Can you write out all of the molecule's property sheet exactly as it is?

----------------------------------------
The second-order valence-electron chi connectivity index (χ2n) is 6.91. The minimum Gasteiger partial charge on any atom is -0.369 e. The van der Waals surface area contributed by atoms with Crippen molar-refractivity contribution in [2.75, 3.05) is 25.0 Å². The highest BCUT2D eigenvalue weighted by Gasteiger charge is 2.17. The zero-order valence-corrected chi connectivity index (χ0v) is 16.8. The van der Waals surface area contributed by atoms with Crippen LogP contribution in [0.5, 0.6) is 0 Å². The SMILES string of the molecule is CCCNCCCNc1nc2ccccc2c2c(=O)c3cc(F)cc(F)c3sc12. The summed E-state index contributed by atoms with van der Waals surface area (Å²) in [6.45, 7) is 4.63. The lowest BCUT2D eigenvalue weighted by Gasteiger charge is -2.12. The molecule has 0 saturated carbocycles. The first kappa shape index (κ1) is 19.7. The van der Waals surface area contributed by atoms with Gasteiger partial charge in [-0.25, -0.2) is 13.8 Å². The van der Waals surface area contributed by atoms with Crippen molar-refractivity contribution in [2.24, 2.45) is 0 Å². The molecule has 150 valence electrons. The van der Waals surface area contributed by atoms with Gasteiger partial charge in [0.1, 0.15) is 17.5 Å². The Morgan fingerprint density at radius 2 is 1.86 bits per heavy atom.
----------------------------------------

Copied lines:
The second-order valence-electron chi connectivity index (χ2n) is 6.91. The minimum Gasteiger partial charge on any atom is -0.369 e. The van der Waals surface area contributed by atoms with Crippen molar-refractivity contribution in [2.75, 3.05) is 25.0 Å². The highest BCUT2D eigenvalue weighted by Gasteiger charge is 2.17. The zero-order valence-corrected chi connectivity index (χ0v) is 16.8. The van der Waals surface area contributed by atoms with Crippen LogP contribution in [0.5, 0.6) is 0 Å². The SMILES string of the molecule is CCCNCCCNc1nc2ccccc2c2c(=O)c3cc(F)cc(F)c3sc12. The summed E-state index contributed by atoms with van der Waals surface area (Å²) in [6.45, 7) is 4.63. The lowest BCUT2D eigenvalue weighted by Gasteiger charge is -2.12. The molecule has 0 saturated carbocycles. The first kappa shape index (κ1) is 19.7. The van der Waals surface area contributed by atoms with Gasteiger partial charge in [-0.25, -0.2) is 13.8 Å². The van der Waals surface area contributed by atoms with Crippen molar-refractivity contribution in [2.24, 2.45) is 0 Å². The molecule has 150 valence electrons. The van der Waals surface area contributed by atoms with Gasteiger partial charge in [0.1, 0.15) is 17.5 Å². The Morgan fingerprint density at radius 2 is 1.86 bits per heavy atom.